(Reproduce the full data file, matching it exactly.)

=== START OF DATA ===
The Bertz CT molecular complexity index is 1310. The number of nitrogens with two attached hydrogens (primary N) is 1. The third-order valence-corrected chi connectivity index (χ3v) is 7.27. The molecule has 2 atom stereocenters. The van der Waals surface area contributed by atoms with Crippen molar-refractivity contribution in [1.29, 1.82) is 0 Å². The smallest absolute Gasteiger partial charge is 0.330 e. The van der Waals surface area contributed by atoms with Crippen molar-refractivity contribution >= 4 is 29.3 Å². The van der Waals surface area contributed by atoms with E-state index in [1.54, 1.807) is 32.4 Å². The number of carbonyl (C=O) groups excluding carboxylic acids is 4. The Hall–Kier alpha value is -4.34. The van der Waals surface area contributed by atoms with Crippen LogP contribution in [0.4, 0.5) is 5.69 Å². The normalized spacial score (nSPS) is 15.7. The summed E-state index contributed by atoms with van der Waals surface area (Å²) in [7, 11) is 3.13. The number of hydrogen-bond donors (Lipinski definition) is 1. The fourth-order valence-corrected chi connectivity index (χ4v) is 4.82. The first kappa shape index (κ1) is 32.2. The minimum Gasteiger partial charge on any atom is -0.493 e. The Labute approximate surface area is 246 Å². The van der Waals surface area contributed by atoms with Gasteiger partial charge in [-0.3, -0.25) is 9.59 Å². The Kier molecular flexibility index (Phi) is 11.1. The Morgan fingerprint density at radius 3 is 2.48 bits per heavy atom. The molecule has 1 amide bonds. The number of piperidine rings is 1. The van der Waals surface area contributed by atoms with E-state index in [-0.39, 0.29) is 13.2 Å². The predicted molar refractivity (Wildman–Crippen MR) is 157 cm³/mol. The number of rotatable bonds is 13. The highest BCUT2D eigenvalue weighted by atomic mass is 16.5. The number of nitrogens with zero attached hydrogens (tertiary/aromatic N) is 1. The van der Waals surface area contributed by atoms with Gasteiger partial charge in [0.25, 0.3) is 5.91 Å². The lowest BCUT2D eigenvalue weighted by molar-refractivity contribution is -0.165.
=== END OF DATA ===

The Bertz CT molecular complexity index is 1310. The number of nitrogens with two attached hydrogens (primary N) is 1. The third-order valence-corrected chi connectivity index (χ3v) is 7.27. The molecule has 2 atom stereocenters. The van der Waals surface area contributed by atoms with Crippen molar-refractivity contribution in [1.29, 1.82) is 0 Å². The smallest absolute Gasteiger partial charge is 0.330 e. The van der Waals surface area contributed by atoms with Crippen molar-refractivity contribution >= 4 is 29.3 Å². The van der Waals surface area contributed by atoms with E-state index in [1.54, 1.807) is 32.4 Å². The number of carbonyl (C=O) groups excluding carboxylic acids is 4. The Hall–Kier alpha value is -4.34. The van der Waals surface area contributed by atoms with Crippen LogP contribution in [0.4, 0.5) is 5.69 Å². The normalized spacial score (nSPS) is 15.7. The summed E-state index contributed by atoms with van der Waals surface area (Å²) in [7, 11) is 3.13. The number of hydrogen-bond donors (Lipinski definition) is 1. The fourth-order valence-corrected chi connectivity index (χ4v) is 4.82. The first kappa shape index (κ1) is 32.2. The minimum Gasteiger partial charge on any atom is -0.493 e. The Labute approximate surface area is 246 Å². The van der Waals surface area contributed by atoms with Gasteiger partial charge in [-0.3, -0.25) is 9.59 Å². The Kier molecular flexibility index (Phi) is 11.1. The Morgan fingerprint density at radius 3 is 2.48 bits per heavy atom. The molecule has 1 amide bonds. The number of piperidine rings is 1. The van der Waals surface area contributed by atoms with E-state index in [-0.39, 0.29) is 13.2 Å². The predicted molar refractivity (Wildman–Crippen MR) is 157 cm³/mol. The number of rotatable bonds is 13. The highest BCUT2D eigenvalue weighted by atomic mass is 16.5. The number of nitrogens with zero attached hydrogens (tertiary/aromatic N) is 1. The van der Waals surface area contributed by atoms with Gasteiger partial charge in [0.25, 0.3) is 5.91 Å². The lowest BCUT2D eigenvalue weighted by molar-refractivity contribution is -0.165.